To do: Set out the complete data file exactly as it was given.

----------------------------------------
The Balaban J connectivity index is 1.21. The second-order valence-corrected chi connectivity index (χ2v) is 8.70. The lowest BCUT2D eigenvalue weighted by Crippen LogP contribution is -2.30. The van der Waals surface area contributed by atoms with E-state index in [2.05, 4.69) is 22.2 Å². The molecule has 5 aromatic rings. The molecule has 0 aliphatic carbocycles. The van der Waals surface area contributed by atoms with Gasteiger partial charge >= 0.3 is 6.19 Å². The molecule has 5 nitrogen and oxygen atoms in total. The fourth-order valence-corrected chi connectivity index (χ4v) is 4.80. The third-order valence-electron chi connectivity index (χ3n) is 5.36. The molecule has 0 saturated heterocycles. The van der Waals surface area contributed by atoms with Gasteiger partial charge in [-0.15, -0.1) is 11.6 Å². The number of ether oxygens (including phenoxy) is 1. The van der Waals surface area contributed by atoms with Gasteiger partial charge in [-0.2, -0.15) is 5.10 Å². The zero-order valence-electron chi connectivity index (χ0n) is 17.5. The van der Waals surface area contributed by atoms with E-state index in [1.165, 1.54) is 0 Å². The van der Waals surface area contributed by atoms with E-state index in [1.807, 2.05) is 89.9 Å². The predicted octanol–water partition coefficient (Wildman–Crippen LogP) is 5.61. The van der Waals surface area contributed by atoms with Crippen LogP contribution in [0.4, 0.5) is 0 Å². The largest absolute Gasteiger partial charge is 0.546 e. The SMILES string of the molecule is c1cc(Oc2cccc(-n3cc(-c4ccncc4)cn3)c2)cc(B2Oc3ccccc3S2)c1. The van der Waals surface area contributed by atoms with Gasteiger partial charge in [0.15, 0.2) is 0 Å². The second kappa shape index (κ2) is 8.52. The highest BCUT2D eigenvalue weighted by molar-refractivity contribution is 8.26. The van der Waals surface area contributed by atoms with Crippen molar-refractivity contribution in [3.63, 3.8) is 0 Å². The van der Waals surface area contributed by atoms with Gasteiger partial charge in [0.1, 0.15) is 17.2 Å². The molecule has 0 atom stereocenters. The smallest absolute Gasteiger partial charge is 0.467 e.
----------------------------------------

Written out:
The Balaban J connectivity index is 1.21. The second-order valence-corrected chi connectivity index (χ2v) is 8.70. The lowest BCUT2D eigenvalue weighted by Crippen LogP contribution is -2.30. The van der Waals surface area contributed by atoms with E-state index in [2.05, 4.69) is 22.2 Å². The molecule has 5 aromatic rings. The molecule has 0 aliphatic carbocycles. The van der Waals surface area contributed by atoms with Gasteiger partial charge >= 0.3 is 6.19 Å². The molecule has 5 nitrogen and oxygen atoms in total. The fourth-order valence-corrected chi connectivity index (χ4v) is 4.80. The third-order valence-electron chi connectivity index (χ3n) is 5.36. The molecule has 0 saturated heterocycles. The van der Waals surface area contributed by atoms with Gasteiger partial charge in [-0.15, -0.1) is 11.6 Å². The number of ether oxygens (including phenoxy) is 1. The van der Waals surface area contributed by atoms with Gasteiger partial charge in [-0.2, -0.15) is 5.10 Å². The zero-order valence-electron chi connectivity index (χ0n) is 17.5. The van der Waals surface area contributed by atoms with E-state index in [1.165, 1.54) is 0 Å². The van der Waals surface area contributed by atoms with E-state index in [1.807, 2.05) is 89.9 Å². The predicted octanol–water partition coefficient (Wildman–Crippen LogP) is 5.61. The van der Waals surface area contributed by atoms with Crippen LogP contribution in [0.4, 0.5) is 0 Å². The largest absolute Gasteiger partial charge is 0.546 e. The SMILES string of the molecule is c1cc(Oc2cccc(-n3cc(-c4ccncc4)cn3)c2)cc(B2Oc3ccccc3S2)c1. The van der Waals surface area contributed by atoms with Gasteiger partial charge in [0.15, 0.2) is 0 Å². The second kappa shape index (κ2) is 8.52. The highest BCUT2D eigenvalue weighted by molar-refractivity contribution is 8.26. The van der Waals surface area contributed by atoms with Crippen molar-refractivity contribution in [3.63, 3.8) is 0 Å². The van der Waals surface area contributed by atoms with Gasteiger partial charge in [0.1, 0.15) is 17.2 Å². The molecule has 0 atom stereocenters. The smallest absolute Gasteiger partial charge is 0.467 e.